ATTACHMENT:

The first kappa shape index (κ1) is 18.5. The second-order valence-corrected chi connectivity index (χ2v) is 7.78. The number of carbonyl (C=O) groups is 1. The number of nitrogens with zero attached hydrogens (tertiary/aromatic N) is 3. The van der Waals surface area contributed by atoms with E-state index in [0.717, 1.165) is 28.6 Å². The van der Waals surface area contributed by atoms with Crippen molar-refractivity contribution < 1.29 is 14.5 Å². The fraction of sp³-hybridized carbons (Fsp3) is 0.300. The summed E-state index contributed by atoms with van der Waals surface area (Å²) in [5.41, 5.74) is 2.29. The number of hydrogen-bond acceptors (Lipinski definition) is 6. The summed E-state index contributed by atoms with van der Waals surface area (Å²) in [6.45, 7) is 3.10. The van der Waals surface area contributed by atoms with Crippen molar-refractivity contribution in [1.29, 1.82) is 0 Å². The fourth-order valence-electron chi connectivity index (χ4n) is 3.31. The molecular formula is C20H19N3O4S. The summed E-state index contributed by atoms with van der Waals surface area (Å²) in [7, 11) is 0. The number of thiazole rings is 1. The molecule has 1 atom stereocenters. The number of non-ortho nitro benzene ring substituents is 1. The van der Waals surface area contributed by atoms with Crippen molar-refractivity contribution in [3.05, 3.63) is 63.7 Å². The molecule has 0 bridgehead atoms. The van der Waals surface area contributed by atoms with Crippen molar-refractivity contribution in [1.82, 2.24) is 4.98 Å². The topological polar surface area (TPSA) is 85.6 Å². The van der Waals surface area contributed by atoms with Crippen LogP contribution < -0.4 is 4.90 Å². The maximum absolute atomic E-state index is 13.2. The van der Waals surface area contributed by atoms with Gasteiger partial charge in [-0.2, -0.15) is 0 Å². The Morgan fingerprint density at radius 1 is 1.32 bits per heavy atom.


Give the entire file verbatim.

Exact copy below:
The first kappa shape index (κ1) is 18.5. The second-order valence-corrected chi connectivity index (χ2v) is 7.78. The number of carbonyl (C=O) groups is 1. The number of nitrogens with zero attached hydrogens (tertiary/aromatic N) is 3. The van der Waals surface area contributed by atoms with E-state index in [0.717, 1.165) is 28.6 Å². The van der Waals surface area contributed by atoms with Crippen molar-refractivity contribution < 1.29 is 14.5 Å². The fraction of sp³-hybridized carbons (Fsp3) is 0.300. The summed E-state index contributed by atoms with van der Waals surface area (Å²) in [5.41, 5.74) is 2.29. The number of hydrogen-bond acceptors (Lipinski definition) is 6. The summed E-state index contributed by atoms with van der Waals surface area (Å²) in [6.45, 7) is 3.10. The van der Waals surface area contributed by atoms with Crippen molar-refractivity contribution in [1.29, 1.82) is 0 Å². The fourth-order valence-electron chi connectivity index (χ4n) is 3.31. The molecular formula is C20H19N3O4S. The summed E-state index contributed by atoms with van der Waals surface area (Å²) in [7, 11) is 0. The number of thiazole rings is 1. The molecule has 1 atom stereocenters. The number of non-ortho nitro benzene ring substituents is 1. The van der Waals surface area contributed by atoms with Crippen molar-refractivity contribution in [3.05, 3.63) is 63.7 Å². The molecule has 0 bridgehead atoms. The van der Waals surface area contributed by atoms with Crippen molar-refractivity contribution in [1.82, 2.24) is 4.98 Å². The topological polar surface area (TPSA) is 85.6 Å². The van der Waals surface area contributed by atoms with Crippen LogP contribution < -0.4 is 4.90 Å². The maximum absolute atomic E-state index is 13.2. The van der Waals surface area contributed by atoms with Gasteiger partial charge in [-0.2, -0.15) is 0 Å². The Morgan fingerprint density at radius 1 is 1.32 bits per heavy atom.